Mr Sarkozy said the move ensured France's independence
French President Nicolas Sarkozy has announced his country is to return to Nato's military command, reversing four decades of self-imposed exile.
Mr Sarkozy confirmed the decision in a speech to defence experts at the Ecole Militaire staff college in Paris.
President Charles de Gaulle pulled France out of Nato's integrated military command in 1966, saying it undermined France's sovereignty.
Critics say France will now be no more than "a clone of Great Britain".
But Mr Sarkozy said there was no sense in France - a founder member of Nato - having no say in the organisation's decisions on military strategy.
"This rapprochement with Nato ensures our national independence," said Mr Sarkozy. "To distance ourselves would limit our independence and our room for manoeuvre.
France has 3,000 troops in Afghanistan
He went on: "We have to be progressive. A solitary nation is a nation that has no influence whatsoever.
"We need strong diplomacy, a strong defence and a strong Europe."
He said Nato remained a central element of France's security and defence policies, but stressed that he would not give up the country's independent nuclear deterrent.
Mr Sarkozy is expected to formalise the move with a letter to Nato before the alliance celebrates its 60th anniversary next month with a summit in the French city of Strasbourg.
Nato Secretary General Jaap de Hoop Scheffer warmly welcomed Mr Sarkozy's announcement.
"[France's] full participation in all the civil and military decision-making and planning processes cannot but strengthen the alliance further," he said.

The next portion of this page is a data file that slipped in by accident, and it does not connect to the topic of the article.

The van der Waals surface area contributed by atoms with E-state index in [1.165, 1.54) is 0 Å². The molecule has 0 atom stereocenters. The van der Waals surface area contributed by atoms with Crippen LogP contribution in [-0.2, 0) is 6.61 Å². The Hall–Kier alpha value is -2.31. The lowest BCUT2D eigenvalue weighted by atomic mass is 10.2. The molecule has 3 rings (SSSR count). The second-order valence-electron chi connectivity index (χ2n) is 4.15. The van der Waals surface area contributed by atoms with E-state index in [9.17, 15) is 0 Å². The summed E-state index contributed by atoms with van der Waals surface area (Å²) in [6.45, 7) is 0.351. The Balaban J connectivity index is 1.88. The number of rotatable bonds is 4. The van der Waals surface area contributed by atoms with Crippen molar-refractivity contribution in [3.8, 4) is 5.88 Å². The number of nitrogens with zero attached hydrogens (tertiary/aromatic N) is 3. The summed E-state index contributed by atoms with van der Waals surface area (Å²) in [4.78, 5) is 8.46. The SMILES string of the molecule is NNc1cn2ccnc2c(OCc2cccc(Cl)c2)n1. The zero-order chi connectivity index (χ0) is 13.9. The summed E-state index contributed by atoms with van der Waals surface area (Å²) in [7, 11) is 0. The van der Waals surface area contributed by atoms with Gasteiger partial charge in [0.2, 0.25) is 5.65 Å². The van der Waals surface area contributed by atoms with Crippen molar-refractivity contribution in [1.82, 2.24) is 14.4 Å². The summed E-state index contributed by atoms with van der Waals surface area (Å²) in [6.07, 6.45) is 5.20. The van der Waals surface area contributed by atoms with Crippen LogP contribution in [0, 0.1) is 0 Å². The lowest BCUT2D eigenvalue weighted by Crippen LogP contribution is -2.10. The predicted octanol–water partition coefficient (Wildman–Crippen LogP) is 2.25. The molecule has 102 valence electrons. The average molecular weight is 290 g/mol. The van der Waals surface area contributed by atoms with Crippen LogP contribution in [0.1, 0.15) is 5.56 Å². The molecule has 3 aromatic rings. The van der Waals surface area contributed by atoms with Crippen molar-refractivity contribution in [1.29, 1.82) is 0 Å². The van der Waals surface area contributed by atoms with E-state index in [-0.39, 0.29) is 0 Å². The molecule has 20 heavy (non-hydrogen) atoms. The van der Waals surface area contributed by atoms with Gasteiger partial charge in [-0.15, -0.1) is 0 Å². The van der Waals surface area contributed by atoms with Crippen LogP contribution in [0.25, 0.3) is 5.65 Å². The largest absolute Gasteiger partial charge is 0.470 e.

Correspondents say France's "independence" from Nato is dearly treasured by many French, and Mr Sarkozy's move has provoked a furore among those who worry it will now have to bow to US dominance.
The great fear, says the BBC's Emma Jane Kirby in Paris, is that France will now be at the beck and call of the US, and may well be dragged into conflicts in which it did not want to be involved.
"Nothing today justifies returning to Nato military command," said the leader of the opposition Socialists, Martine Aubry.
"There's no hurry, no fundamental need, except for this Atlanticism that's becoming an ideology."
But Defence Minister Herve Morin rejected claims France would now be forced to go along with the US on issues like the war with Iraq, which it vehemently opposed.
Germany, he noted, has remained fully integrated in Nato yet opposed the war.
Renewing France's relations with Nato "will benefit the alliance, benefit Europe and benefit France", Mr Morin said. "It will be done without calling into question the independence of France."
Indeed, it would allow France to take a greater role in shaping military strategy, he argued.
Javier Solana, the European Union's foreign policy chief, said France's re-entry into NATO would benefit security in Europe.
"I think it's very important that France returns to the alliance completely," he said.
"I think for those who believe, as myself, that there is a need of having a capacity, a military capacity, within the European Union, it's a very important decision that France is going to take."
The US also reacted positively to Mr Sarkozy's announcement.
"We are delighted that after a 43-year absence, France is back where it belongs, in the command structure of the alliance it helped found," said Pentagon spokesman Geoff Morrell.
"Although their troops have been bravely fighting alongside ours in Afghanistan, it is welcome news to have them fully re-integrated in all Nato military matters."
While in 1966 France withdrew from Nato's decision-making core, its nuclear weapons structure and planning committee, it never left the alliance itself.
Indeed, it has been one of the most active members, supplying troops under allied command in Bosnia, Kosovo and in Afghanistan, where it has suffered significant losses.
Analysts say France has actually been gradually moving closer to the heart of Nato since the end of the Cold War.